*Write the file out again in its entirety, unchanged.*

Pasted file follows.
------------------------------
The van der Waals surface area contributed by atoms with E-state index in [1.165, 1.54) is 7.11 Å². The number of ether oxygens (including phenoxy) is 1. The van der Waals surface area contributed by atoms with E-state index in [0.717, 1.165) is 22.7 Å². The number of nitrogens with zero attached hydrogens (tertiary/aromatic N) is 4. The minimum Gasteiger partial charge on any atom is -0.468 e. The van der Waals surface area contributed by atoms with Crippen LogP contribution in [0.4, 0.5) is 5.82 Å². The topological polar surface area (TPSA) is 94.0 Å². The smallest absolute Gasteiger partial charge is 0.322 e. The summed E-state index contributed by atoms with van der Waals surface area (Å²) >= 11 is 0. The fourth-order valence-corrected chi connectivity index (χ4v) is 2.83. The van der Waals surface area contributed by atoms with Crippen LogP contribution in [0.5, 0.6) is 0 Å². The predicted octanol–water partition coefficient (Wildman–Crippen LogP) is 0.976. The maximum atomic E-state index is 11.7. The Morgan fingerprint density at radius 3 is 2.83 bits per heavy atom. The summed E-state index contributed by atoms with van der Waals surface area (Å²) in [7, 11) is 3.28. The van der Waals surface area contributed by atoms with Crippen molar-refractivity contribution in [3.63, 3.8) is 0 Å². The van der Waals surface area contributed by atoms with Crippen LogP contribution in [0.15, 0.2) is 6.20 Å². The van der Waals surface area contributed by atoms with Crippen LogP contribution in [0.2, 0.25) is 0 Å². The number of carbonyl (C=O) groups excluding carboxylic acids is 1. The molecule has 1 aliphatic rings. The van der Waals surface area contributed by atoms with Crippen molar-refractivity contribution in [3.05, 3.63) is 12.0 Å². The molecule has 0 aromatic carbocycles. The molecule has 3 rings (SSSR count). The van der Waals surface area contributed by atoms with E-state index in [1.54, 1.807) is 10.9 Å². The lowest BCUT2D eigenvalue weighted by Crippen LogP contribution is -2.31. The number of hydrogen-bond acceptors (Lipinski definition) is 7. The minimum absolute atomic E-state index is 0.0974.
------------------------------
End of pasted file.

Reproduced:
The van der Waals surface area contributed by atoms with E-state index in [1.165, 1.54) is 7.11 Å². The number of ether oxygens (including phenoxy) is 1. The van der Waals surface area contributed by atoms with E-state index in [0.717, 1.165) is 22.7 Å². The number of nitrogens with zero attached hydrogens (tertiary/aromatic N) is 4. The minimum Gasteiger partial charge on any atom is -0.468 e. The van der Waals surface area contributed by atoms with Crippen LogP contribution in [0.4, 0.5) is 5.82 Å². The topological polar surface area (TPSA) is 94.0 Å². The smallest absolute Gasteiger partial charge is 0.322 e. The summed E-state index contributed by atoms with van der Waals surface area (Å²) >= 11 is 0. The fourth-order valence-corrected chi connectivity index (χ4v) is 2.83. The van der Waals surface area contributed by atoms with Crippen LogP contribution in [0.5, 0.6) is 0 Å². The predicted octanol–water partition coefficient (Wildman–Crippen LogP) is 0.976. The maximum atomic E-state index is 11.7. The Morgan fingerprint density at radius 3 is 2.83 bits per heavy atom. The summed E-state index contributed by atoms with van der Waals surface area (Å²) in [7, 11) is 3.28. The van der Waals surface area contributed by atoms with Crippen molar-refractivity contribution in [3.63, 3.8) is 0 Å². The van der Waals surface area contributed by atoms with Crippen LogP contribution in [0.15, 0.2) is 6.20 Å². The van der Waals surface area contributed by atoms with Crippen LogP contribution in [0.2, 0.25) is 0 Å². The number of carbonyl (C=O) groups excluding carboxylic acids is 1. The molecule has 1 aliphatic rings. The van der Waals surface area contributed by atoms with Crippen molar-refractivity contribution in [3.05, 3.63) is 12.0 Å². The molecule has 0 aromatic carbocycles. The molecule has 3 rings (SSSR count). The van der Waals surface area contributed by atoms with E-state index in [1.54, 1.807) is 10.9 Å². The lowest BCUT2D eigenvalue weighted by Crippen LogP contribution is -2.31. The number of hydrogen-bond acceptors (Lipinski definition) is 7. The minimum absolute atomic E-state index is 0.0974.